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'What happens in Sibera stays in Siberia...unless it is covered by The Siberian Times'

Come to Baikal: new bid to woo Chinese tourists and young Russians

By 0 and 0 and 0
08 February 2013


'Our guest... must be enticed with experiences and facilities that match foreign destinations'. Picture: 360 minutes for Baikal 

Currently, Buryatia attracts 600,000 tourists a year but the aim is to reach two million by 2016. Vyacheslav Nagovitsyn, head of the republic, says tourists must be enticed with experiences and facilities that match foreign destinations. 

For now, he was reported saying that air tickets from Moscow will cost 6,000 roubles for young people this year - around $200 - under an agreement to subsidise prices. 

'Air tickets for young people will cost 6,000 rubles this summer, from April to October. It is planned to ensure that every Russian citizen could afford to travel to Lake Baikal area once in two or three years', he said. 

'Hotel accommodation costs must be comparable with those in foreign countries.'

Chinese tourism is growing well, and is especially strong during the winter. 

'The tourism inflow from China to the republic grows from year to year,' Nagovitsyn said. 'About 15 percent of the total tourism inflow in Buryatia account for China. Among other foreign countries, we consider China as our key partner in this sphere.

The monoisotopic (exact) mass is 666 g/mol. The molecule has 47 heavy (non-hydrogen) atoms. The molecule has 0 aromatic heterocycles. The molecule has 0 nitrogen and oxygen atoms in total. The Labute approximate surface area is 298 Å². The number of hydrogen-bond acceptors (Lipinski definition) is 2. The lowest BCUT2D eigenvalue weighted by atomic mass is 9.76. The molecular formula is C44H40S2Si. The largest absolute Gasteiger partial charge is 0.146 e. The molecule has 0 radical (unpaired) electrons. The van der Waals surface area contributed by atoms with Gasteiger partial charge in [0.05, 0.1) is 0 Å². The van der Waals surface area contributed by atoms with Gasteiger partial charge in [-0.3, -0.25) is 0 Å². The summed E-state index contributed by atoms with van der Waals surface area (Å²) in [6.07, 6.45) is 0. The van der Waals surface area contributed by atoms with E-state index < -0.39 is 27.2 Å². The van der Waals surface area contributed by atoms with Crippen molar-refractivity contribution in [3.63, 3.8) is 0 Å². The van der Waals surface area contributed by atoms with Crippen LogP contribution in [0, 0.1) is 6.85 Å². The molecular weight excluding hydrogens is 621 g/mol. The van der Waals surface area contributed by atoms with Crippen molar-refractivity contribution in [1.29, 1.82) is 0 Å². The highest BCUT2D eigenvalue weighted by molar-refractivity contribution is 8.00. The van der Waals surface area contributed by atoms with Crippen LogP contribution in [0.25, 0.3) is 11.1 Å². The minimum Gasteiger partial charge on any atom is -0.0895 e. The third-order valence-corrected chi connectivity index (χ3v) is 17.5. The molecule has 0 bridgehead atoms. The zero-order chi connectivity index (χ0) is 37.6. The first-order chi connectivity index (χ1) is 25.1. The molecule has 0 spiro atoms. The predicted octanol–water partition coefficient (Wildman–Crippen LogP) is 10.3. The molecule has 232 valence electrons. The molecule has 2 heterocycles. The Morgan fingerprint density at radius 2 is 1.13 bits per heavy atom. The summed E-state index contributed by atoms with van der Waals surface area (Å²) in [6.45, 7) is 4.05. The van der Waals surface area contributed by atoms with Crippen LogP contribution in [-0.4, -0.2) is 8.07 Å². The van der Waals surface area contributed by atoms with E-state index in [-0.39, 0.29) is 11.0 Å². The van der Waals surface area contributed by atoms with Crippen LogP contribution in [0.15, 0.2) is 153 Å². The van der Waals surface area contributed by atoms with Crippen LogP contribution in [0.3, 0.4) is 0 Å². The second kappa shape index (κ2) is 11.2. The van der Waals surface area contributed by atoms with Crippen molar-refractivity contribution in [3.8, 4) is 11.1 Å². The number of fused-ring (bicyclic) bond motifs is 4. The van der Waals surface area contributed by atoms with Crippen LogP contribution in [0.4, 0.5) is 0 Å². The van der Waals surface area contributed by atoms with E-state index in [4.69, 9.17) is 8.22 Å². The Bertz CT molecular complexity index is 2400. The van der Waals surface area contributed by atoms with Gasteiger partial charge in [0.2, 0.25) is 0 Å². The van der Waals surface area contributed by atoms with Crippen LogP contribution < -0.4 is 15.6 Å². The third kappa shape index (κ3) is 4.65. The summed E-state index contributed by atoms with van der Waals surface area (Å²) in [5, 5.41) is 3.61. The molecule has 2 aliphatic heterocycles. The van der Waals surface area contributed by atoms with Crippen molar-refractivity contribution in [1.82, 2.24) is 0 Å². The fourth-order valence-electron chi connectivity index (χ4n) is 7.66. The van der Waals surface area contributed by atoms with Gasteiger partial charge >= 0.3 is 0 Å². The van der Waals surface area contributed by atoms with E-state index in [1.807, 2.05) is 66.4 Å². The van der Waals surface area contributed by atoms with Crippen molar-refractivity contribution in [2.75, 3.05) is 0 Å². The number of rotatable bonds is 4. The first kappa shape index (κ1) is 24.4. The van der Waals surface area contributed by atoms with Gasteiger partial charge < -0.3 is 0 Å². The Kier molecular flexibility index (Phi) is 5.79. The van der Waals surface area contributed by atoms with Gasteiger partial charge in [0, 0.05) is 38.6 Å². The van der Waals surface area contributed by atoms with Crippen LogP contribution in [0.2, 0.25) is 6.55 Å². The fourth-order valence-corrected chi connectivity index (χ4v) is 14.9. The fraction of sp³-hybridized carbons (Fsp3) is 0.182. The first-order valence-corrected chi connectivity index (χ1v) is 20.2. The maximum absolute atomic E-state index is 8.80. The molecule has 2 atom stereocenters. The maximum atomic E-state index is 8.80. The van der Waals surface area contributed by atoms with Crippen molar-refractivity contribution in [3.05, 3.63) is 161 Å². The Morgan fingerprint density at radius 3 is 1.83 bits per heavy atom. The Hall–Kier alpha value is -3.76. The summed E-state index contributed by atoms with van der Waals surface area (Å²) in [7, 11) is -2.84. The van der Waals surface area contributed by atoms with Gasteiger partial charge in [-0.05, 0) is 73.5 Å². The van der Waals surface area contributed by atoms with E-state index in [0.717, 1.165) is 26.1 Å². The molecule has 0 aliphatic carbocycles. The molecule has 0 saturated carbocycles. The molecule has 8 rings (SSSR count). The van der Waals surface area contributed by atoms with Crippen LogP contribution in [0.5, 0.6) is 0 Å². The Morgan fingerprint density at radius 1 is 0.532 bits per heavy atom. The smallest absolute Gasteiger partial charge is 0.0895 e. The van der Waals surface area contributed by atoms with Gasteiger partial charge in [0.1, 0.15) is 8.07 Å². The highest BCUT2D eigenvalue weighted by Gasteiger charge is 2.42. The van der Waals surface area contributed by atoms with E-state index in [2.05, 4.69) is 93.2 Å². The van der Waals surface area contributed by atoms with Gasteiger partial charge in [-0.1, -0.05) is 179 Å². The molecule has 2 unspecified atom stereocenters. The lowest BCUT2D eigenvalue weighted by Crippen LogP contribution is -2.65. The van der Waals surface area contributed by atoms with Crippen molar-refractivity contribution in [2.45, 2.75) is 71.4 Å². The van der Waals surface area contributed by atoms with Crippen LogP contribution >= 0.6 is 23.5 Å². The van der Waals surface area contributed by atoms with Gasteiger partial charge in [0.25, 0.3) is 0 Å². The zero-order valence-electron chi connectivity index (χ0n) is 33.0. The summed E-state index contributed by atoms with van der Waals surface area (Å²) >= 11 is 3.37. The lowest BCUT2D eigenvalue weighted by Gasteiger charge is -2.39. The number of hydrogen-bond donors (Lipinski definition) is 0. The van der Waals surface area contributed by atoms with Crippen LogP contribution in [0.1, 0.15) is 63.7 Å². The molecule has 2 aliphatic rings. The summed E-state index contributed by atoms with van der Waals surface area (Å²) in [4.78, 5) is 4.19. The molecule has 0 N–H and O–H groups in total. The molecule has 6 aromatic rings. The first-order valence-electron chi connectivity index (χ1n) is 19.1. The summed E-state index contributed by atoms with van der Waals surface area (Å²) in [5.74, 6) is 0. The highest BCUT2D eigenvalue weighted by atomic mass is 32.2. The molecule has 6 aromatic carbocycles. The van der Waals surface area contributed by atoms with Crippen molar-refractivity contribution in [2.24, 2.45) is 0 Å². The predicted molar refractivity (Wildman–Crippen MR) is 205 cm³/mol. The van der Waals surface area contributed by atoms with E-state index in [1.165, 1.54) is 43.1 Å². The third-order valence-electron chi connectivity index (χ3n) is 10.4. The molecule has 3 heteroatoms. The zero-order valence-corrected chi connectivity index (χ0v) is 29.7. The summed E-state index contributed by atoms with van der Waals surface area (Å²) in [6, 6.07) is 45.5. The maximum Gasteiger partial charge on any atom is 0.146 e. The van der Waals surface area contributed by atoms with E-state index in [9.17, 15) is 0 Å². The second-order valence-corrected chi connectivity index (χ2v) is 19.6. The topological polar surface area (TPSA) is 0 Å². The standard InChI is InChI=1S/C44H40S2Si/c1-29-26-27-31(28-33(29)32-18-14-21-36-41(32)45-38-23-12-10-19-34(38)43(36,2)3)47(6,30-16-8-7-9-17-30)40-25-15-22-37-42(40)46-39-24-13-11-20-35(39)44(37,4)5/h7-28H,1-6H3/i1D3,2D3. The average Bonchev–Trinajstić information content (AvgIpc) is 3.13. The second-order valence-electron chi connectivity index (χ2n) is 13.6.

'Chinese tourists consider winter as the best season for the trips to the republic. It is very profitable for us, as the tourist inflow in the republic decreases in winter. But, we would like that the tourism business will be active the year around'. 

Nagovitsyn is keen to counter the perception that Baikal is a long way away. In fact, for many Russians or Chinese it is less far than they now routinely travel for vacations. Buryatia has made - and is making - huge strides towards improving its infrastructure, for example a new road linking the republican capital of Ulan-Ude with the world's deepest lake. 

Chinese investors already bring $20 billion to the republic's economy and they are interested in projects in Bezymyannaya Bay.

South Korea and Japan also account for significant numbers of visitors. 

'We'd like to ensure that the tourists feel comfortable here,'  said Nagovitsyn.

'We must create the opportunities for those who would like to stay outside of hotels, for instance, in tents at the sites where land amelioration has been done.'

He added: 'The rates at the Baikal Harbor should be the same as abroad'.

Comments (1)

If ever there was a case for heavily subsidised and discounted travel schemes together with tourism, adventure holidays, camping enterprises for young people etc., this is it. The Russians have to be really imaginative and willing to subsidise 'come to see Siberia' events so that young people will flock there. Make a finincial loss for a few years in order to get Siberia known to people. Thre place is so alive wiuth potential they'll be making millions the generation after. This would be Very Long Term Planning. A strategic necessity. Imagine within 2 gens (50 years) turning 20 million Russians in Siberia into say 50 million? Is it possible? Well if they don't try they'll never find out...
Philip, UK
10/02/2013 17:01

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